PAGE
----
UN Photo / Eskinder Debebe

UN Sanctions and Mediation Project

Mediation and UN sanctions are two essential policy instruments used by the United Nations in its efforts to prevent and resolve conflict. Even though these two tools are almost always deployed in conjunction, the degree of their overlap in time and the sequencing of their application vary. Relatively little is known about when and whether these tools work well together or work poorly. Preliminary evidence suggests that in some recent cases their dual application improved, and in others, diminished the peace and security environment.

Within the UN system, there is no internal guidance on the integrated application and analysis of both tools. The gap in knowledge is further exacerbated by the fact that the two expert communities concerned – mediation and sanctions experts – generally operate independently of one another, and are driven by different logics and sometimes by different mandates. As a result, there are sensitivities regarding the joint application of sanctions and mediation. However, given the inter-linkages between mediation and sanctions in practice, and particularly in contexts where the UN Security Council is the common mandating authority, it is imperative that these two communities have a forum in which they can explore when and how these tools work best together in order to accomplish larger peace and security goals.



Against this background, this project, conducted by the United Nations University, the Graduate Institute and swisspeace, and funded by the Government of Switzerland’s Federal Department of Foreign Affairs, pursues two main objectives. First, it will create a better understanding of the inter-linkages between sanctions and mediation and, in particular, of the conditions under which sanctions complement or complicate mediation, and vice versa. Second, this project will bring the two expert communities together to interrogate jointly when and how these tools should be deployed and how coordination can be improved in order to create space for joint engagement on this pressing policy challenge.

The core of the research consists of 6 studies of countries where UN sanctions and mediation interacted in interesting ways. The countries include: Afghanistan, Sierra Leone, Somalia, South Sudan, Yemen, and Libya.



Mediation Focal Point



The project is supported by an advisory panel of senior policymakers and academics in the mediation and sanctions fields. Their role is to provide guidance and feedback throughout the course of the project. The panel members are:

Dr. Katia Papagianni, Director, Policy and Mediation Support, Centre for Humanitarian Dialogue, Switzerland

Mr. Kelvin Ong, Chief of United Nations Security Council Subsidiary Organs Branch, Security Council Affairs Division, Department of Political Affairs, United Nations, New York

Dr. Roxaneh Bazergan, Team Leader, Mediation Support Unit, Policy and Mediation Division, Department of Political Affairs, United Nations, New York

Dr. Peter Wallensteen, Senior Professor of Peace and Conflict Research, Uppsala University, Sweden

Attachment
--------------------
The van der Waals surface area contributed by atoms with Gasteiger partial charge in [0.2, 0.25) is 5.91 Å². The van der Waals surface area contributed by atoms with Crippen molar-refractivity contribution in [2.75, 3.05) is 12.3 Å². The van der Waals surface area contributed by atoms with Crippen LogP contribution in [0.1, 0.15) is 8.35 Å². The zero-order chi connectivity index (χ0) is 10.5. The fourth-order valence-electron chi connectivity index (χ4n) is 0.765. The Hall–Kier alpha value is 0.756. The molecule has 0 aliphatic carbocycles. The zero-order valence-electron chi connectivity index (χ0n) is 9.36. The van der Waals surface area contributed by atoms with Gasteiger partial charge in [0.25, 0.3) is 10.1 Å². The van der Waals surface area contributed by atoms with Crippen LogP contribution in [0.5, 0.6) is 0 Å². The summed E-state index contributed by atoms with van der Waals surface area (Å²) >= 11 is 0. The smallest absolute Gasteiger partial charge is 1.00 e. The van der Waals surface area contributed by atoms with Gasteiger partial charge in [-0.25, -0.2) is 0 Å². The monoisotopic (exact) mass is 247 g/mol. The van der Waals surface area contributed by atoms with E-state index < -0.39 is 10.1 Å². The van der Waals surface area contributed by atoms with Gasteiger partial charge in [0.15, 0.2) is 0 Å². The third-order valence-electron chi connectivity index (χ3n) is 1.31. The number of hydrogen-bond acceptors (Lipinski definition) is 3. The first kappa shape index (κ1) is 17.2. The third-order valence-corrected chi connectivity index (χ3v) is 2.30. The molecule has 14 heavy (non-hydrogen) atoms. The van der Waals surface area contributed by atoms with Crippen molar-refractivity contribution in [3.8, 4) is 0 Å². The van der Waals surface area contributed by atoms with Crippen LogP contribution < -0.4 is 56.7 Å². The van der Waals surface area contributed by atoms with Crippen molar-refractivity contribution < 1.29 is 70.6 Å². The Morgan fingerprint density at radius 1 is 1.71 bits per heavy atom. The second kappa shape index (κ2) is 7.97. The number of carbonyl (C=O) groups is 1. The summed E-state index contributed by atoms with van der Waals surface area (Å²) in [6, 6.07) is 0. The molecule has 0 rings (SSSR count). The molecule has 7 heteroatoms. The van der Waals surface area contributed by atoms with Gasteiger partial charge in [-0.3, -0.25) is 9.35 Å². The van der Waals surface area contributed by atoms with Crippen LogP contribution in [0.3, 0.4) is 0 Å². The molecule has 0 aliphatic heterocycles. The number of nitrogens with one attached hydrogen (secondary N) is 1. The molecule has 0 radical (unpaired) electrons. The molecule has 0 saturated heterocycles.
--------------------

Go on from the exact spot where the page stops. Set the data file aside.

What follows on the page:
Dr. Laurence Nathan, Director of the Centre for Mediation in Africa, University of Pretoria, South Africa

Ms. Kimberly Elliot, Visiting Fellow, Center for Global Development, Washington D.C, USA

Mr. Nicholas Haysom, Special Envoy of the UN Secretary-General for Sudan and South Sudan, Ethiopia


Enhancing the Effectiveness of UN Sanctions, Security Council 8018th Meeting, 3 August 2017


Overview of Sanctions and Mediation

UN Targeted Sanctions
Targeted sanctions are applications of restrictive measures by a State, regional or international organization to coerce targets to change their behavior, constrain them from engaging in proscribed activities, and/or signal a violation of international norms. These measures include, but are not limited to, economic sanctions, and may be applied to States, individuals, non-State actors, sectors of activity, or regions of a country.

View Full Overview (60KB PDF)

International Mediation
Mediation is a method of settlement of disputes enumerated in Article 33 of the UN Charter, along with negotiation, enquiry, conciliation, arbitration, and judicial settlement. More specifically, in its Guidance for Effective Mediation, the UN defined international mediation as “a process whereby a third party assists two or more parties, with their consent, to prevent, manage or resolve a conflict by helping them to develop mutually acceptable agreements.

View Full Overview (64KB PDF)




Background Materials on Sanctions

Compendium High Level Review of United Nations Sanctions (1.8MB PDF)
Inter-Agency Working Group on Sanctions Inputs to High Level Review (2.3MB PDF)


Background Materials on International Mediation

United Nations Guidance for Effective Mediation (516KB PDF)



Rebecca Brubaker
UN Sanctions and Mediation Project Manager
United Nations University Centre for Policy Research
Email: brubaker@unu.edu

Alexandra Ivanovic
UN Sanctions and Mediation Project Administrator
United Nations University Centre for Policy Research
Email: ivanovic@unu.edu



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